If lists give you the false illusion that your life is in order, here’s another one. Bookriot has drawn up a list of ten queer Young Adult Fantasy Series, which either center queer characters or, no exaggeration here, take place in queer utopia kingdoms. Bookriot: keeping my bookshelf filled since 2011.
The American Psychological Association broke the internet for a few hours last week when it was announced that they would endorse the singular “they” pronoun. That’s very important, but here is an article that can tell you all about how queer zines have made platforms for marginalized genders and sexualities for decades. This one specifically looks at the asexual community, who far too often get left out.
Robyn Crawford, longtime best friend and professional gatekeeper of the late singing sensation Whitney Houston, has published a memoir entitled A Song For You that largely focuses on the nature of Crawford’s relationship with Houston. In this intimate conversation with The Advocate, Crawford reveals the depth and complexity of their love. Perhaps most assuredly, Ms. Crawford emphasizes that the decision for Houston to deny the allegations of an affair between the two women during the 1980s was mutual and not indicative of their connection with one another:
The love that we shared, it was deep, really deep.… One day, we decided — before her career really took off, before she recorded her first album — that if people found out about us, they would use it against us. So we made the determination to not be physical any longer. We sat down and made the conscious decision that we would not do this. I loved her. It was important for our love to be unconditional and nothing ever changed.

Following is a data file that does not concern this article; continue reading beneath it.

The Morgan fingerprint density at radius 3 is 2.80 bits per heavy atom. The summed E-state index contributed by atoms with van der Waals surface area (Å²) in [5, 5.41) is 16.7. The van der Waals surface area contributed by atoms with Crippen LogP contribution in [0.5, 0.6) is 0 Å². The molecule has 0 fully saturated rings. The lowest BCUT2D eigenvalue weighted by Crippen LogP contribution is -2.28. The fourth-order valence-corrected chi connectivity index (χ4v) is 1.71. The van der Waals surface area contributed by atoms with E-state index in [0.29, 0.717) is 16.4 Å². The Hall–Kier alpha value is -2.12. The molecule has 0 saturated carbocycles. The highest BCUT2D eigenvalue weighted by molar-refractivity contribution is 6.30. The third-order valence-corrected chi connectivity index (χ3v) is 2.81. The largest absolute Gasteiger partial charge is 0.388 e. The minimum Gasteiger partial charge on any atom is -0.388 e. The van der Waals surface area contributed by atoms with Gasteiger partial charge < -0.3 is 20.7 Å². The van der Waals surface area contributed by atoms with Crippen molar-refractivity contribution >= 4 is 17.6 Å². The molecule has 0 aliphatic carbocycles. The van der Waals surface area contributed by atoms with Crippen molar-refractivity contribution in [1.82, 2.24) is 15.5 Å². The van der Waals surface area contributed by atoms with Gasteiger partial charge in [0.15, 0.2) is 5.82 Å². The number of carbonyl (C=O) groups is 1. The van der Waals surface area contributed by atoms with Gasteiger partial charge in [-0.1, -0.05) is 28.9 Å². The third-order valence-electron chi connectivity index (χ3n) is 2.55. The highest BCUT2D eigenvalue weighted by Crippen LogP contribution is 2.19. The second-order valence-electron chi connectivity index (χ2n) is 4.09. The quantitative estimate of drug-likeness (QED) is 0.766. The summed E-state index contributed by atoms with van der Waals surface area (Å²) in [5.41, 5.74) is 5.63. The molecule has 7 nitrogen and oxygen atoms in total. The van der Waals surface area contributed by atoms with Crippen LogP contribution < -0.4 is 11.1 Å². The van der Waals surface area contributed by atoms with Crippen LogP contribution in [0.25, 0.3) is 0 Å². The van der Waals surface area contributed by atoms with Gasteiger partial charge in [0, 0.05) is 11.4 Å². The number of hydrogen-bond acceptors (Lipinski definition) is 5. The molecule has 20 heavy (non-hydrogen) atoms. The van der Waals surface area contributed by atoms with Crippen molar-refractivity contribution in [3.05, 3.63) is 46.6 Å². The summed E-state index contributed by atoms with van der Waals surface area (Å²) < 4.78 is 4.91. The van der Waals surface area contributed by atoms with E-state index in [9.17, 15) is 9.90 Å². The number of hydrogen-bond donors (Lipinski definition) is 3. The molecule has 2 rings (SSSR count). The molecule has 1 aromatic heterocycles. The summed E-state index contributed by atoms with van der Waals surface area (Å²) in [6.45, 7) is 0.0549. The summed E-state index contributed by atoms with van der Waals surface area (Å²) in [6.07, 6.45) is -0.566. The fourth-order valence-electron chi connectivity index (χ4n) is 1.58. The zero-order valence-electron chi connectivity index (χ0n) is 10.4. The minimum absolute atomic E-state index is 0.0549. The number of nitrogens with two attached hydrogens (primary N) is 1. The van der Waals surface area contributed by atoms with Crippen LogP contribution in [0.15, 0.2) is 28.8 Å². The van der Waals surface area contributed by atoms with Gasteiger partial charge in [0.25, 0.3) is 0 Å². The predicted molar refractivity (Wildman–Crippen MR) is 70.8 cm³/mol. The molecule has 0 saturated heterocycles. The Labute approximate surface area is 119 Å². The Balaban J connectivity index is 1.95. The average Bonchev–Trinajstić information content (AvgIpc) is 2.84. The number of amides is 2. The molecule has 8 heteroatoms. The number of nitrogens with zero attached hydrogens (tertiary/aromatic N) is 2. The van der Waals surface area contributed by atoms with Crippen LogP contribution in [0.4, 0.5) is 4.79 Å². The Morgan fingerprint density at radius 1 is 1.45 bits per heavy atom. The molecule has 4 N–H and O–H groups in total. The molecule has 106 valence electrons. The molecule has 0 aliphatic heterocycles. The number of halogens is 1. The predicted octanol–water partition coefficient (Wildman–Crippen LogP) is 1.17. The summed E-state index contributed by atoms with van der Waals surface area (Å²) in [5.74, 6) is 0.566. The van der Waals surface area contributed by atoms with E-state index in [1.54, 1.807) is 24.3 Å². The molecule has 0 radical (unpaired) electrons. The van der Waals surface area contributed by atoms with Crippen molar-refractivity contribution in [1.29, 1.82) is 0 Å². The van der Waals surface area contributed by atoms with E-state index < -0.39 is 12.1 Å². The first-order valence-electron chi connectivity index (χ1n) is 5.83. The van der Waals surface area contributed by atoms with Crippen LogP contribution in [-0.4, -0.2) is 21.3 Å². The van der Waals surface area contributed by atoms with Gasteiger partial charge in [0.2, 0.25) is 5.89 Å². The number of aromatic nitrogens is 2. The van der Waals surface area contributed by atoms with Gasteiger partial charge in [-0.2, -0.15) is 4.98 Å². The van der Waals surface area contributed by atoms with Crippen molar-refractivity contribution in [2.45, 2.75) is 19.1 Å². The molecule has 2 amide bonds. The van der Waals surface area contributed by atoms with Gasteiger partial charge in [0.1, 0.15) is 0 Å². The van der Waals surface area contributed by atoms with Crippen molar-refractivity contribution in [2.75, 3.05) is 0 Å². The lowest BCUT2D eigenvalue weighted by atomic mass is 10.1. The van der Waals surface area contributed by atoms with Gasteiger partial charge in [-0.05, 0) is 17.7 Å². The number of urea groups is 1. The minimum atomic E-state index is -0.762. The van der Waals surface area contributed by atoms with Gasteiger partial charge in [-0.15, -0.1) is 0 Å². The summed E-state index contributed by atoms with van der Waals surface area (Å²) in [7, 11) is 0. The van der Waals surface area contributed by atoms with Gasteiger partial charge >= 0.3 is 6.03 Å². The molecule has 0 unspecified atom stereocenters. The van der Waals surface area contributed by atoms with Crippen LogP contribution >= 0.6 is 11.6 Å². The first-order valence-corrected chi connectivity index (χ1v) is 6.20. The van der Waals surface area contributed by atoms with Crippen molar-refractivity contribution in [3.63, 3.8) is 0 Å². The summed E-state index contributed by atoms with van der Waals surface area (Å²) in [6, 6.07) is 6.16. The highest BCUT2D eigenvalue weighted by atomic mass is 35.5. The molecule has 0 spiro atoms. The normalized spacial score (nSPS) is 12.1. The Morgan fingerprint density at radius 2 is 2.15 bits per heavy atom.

Twenty-five years ago, trans theorist and activist Susan Stryker published My Words to Victor Frankenstein Above the Village Chamounix, a revisitation of a speech she gave at California State University, San Marcos. Her argument as “transness as monstrosity” certainly sounds a little alarming out of context. Them has interviewed Susan, here is what she has to say, and it makes a lot of sense:
“If we live in an anthropogenically changing climate, one way to address that is to change what it means to be human. And so [we can] imagine a human subject that desires differently, that imagines its relationship to the environment differently, that imagines sociality to be different, has a different relationship to technology and embodiment,” Stryker tells them. “These are the things that we’re talking about with trans. It’s the reformulation of something that is meant to be inhuman or as feared as representing an inhumanity, an unnaturalness, a monstrosity, and using that as the basis for imagining how people can be otherwise to how they are.”
Transness, by Stryker’s logic, exists as a metaphor for our profound capacity to remake ourselves and the world around us into a more livable reality: “To make that gender transition, you confront the possibilities and potentials and terrors and dangers of what it means to radically transform,” she says. “It’s kind of like saying, ‘Look, I know that combating climate change means we need to have a really different relationship to consumption and pleasure, and movements and relationality. You know what? As a trans person, I got you.’”
“It’s like saying, ‘This is possible. Look at me.’”